A judge ruled Thursday that the seaside town of Blackpool, England, discriminated on religious grounds against a Christian festival featuring evangelist Franklin Graham when it removed promotional ads from buses that read “Time for Hope.”
The Billy Graham Evangelistic Association, for which Graham serves as CEO, said in a statement the judge’s ruling was a “strong and clear rebuke of the cancel culture sweeping the U.K.”
The case involved the 2018 Lancashire Festival of Hope with Franklin Graham. The Blackpool Borough Council and Blackpool Transport Services Limited removed the bus ads after LGBTQ activists complained about Graham’s biblical belief that marriage is the union of one man and one woman.
“We thank God for this ruling because it is a win for every Christian in the U.K.,” Graham said.
Manchester County Court Judge Claire Evans said the borough council’s actions “discriminated on the ground of religion.”
The bus ads were posted on July 2, 2018, and removed a day later.
The judge said the town violated the U.K.’s Equality Act 2010 by discriminating against religious views.
The BGEA explained: “A Twitter pile-on from LGBT activists pressured Blackpool into removing the bus ads because of Franklin Graham’s religious beliefs on marriage. But the judge ruled that sincerely held religious beliefs about marriage—which are characteristic of Christians and other religions—does not make the individuals or organizations who hold them ‘extremist.’ They are entitled to the same nondiscrimination and freedom of expression protection as those with other views.”
James Barrett, chairman of the board of directors for the Billy Graham Evangelistic Association U.K., said the ruling “confirms that all Christians in the U.K. have the right to share their beliefs in the public square without being discriminated against or interfered with by public officials and other groups that want to silence them.”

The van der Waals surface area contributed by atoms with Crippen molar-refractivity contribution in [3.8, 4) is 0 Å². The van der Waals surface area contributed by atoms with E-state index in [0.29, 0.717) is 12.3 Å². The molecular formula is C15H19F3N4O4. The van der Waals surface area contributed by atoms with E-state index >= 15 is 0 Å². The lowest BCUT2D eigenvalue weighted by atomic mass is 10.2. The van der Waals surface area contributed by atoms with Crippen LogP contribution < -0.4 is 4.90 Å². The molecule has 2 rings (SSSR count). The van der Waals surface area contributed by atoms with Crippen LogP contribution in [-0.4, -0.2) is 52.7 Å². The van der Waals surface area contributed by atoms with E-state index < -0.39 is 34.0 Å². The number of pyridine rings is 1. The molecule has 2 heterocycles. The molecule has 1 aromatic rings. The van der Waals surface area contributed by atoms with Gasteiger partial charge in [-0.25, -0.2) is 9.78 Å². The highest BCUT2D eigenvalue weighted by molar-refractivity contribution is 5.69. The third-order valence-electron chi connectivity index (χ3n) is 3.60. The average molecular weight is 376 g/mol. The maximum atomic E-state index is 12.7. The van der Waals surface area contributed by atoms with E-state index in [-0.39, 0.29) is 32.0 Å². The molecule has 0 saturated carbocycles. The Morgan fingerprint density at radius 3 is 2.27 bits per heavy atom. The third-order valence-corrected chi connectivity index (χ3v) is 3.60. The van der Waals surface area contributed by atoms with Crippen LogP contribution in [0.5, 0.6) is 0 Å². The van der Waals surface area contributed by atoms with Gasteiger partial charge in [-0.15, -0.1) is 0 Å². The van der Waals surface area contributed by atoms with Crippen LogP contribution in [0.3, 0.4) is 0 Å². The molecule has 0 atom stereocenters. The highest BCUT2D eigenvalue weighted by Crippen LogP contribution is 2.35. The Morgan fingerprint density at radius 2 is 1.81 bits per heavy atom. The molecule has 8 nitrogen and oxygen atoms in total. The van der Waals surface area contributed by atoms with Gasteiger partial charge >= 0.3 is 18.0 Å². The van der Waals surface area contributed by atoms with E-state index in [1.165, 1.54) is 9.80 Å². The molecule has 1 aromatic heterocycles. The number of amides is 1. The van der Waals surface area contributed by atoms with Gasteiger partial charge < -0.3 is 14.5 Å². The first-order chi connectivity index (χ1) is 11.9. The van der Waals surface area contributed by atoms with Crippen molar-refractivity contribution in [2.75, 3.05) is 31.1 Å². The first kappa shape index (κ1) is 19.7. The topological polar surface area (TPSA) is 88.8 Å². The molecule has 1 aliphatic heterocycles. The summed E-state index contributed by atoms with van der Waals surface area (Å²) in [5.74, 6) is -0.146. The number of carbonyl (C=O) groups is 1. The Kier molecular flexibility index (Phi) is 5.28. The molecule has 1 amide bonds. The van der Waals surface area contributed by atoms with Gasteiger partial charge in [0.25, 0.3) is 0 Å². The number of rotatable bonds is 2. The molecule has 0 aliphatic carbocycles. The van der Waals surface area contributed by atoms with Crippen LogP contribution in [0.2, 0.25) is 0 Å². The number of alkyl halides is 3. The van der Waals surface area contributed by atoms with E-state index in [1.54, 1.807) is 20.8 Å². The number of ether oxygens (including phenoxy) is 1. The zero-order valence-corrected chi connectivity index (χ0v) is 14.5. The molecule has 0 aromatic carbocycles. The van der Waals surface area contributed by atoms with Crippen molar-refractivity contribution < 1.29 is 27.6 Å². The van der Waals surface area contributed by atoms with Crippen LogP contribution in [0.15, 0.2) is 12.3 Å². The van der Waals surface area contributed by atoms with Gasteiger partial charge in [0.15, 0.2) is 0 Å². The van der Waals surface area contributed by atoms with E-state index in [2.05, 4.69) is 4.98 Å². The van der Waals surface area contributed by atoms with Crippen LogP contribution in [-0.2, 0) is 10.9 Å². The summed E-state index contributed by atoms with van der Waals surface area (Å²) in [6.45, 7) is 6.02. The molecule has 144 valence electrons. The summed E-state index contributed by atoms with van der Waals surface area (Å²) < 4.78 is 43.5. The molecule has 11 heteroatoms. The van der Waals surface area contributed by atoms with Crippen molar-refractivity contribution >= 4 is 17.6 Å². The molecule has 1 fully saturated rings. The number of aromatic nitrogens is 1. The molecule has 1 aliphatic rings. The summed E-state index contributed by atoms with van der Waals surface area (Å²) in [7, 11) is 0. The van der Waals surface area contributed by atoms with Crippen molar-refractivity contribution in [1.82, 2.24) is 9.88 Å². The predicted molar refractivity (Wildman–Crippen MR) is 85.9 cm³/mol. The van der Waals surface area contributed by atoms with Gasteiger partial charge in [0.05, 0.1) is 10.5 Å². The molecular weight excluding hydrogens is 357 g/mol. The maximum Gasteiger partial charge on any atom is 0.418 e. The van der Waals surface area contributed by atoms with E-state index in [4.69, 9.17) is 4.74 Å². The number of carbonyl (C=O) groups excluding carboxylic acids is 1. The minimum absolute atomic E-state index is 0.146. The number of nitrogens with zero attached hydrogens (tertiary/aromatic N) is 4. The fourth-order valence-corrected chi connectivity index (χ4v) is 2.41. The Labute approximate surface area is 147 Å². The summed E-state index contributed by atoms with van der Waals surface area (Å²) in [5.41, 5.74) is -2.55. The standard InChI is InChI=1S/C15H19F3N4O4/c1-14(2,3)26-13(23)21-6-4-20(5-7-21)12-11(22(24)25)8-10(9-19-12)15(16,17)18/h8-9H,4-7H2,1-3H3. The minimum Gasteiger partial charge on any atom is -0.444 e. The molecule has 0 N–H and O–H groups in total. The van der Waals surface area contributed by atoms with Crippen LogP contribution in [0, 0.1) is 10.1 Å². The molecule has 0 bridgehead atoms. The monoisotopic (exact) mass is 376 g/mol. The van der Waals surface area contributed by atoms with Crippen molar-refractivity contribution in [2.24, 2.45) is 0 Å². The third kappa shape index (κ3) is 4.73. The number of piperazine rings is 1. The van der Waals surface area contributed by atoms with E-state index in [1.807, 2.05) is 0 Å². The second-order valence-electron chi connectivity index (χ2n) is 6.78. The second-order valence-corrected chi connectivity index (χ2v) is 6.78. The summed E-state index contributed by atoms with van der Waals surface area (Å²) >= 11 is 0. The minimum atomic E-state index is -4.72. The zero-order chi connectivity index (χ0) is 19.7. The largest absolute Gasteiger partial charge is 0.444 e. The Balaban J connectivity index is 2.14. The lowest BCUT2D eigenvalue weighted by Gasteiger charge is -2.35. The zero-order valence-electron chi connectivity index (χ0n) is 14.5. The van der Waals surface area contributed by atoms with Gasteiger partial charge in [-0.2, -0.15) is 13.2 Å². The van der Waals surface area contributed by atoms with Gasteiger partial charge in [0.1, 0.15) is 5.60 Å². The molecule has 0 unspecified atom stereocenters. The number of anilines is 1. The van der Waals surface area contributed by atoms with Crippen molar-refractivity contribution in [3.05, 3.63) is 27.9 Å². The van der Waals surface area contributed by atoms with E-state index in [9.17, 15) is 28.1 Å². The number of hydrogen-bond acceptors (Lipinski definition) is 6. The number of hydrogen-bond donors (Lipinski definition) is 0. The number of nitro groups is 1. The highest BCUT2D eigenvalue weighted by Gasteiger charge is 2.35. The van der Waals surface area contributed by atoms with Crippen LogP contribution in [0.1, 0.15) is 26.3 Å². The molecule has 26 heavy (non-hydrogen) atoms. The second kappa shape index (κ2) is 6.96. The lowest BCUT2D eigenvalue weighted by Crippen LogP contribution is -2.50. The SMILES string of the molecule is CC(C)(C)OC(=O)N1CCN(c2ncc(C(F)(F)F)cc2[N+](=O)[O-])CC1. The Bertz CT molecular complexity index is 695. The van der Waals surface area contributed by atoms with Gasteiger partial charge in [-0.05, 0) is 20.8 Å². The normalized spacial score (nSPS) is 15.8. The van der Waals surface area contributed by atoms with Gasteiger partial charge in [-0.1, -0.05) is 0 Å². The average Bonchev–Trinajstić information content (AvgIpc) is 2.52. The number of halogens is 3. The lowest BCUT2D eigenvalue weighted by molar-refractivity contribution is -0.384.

“I am grateful the courts have once again reiterated that the freedom to speak only what is not offensive is not freedom of speech at all,” he said.
The judge decided Blackpool “had a wholesale disregard” for the rights of the local Lancashire Festival.
More than 9,000 people attended the event in person, with another 50,000 online.
The judge’s noted that members of the Blackpool council exchanged messages calling Graham and his views “repulsive.”
Councilors also discussed how they could let the LGBTQ activists know they stood with them.
One councilor said Graham “has said some truly appalling things, and has caused deep offense to many different groups.”
Managers of the transportation company admitted they were influenced by activists who complained loudly and often about Graham’s religious views, which they opposed.
The judge said: “The defendants had a wholesale disregard for the right to freedom of expression possessed by the claimant. It gave a preference to the rights and opinions of one part of the community without having any regard for the rights of the claimant or those who shared its religious beliefs. It made no effort to consider whether any less intrusive interference than removing the advertisements altogether would meet its legitimate aim.”
Last year, eight venues in England canceled events with Graham because of his views on sexuality and marriage. More than 2,000 churches in Britain responded by declaring their support for Graham.
The venues had claimed the Graham tour would have a “divisive impact.” But BGEA argued that “in nearly 70 years of public evangelistic outreach ministry, there is no evidence whatsoever that any BGEA event involving Franklin Graham has ever caused a danger to public safety or incited public disorder.”
BGEA said the cancellations were “clear efforts to distance the decision-makers from BGEA, Franklin Graham and other Christians who hold similar beliefs.”
“There is no question that this was done under pressure from those with opposing views who have demonstrated a relatively predictable pattern of harassment and bullying of those doing business with BGEA.”
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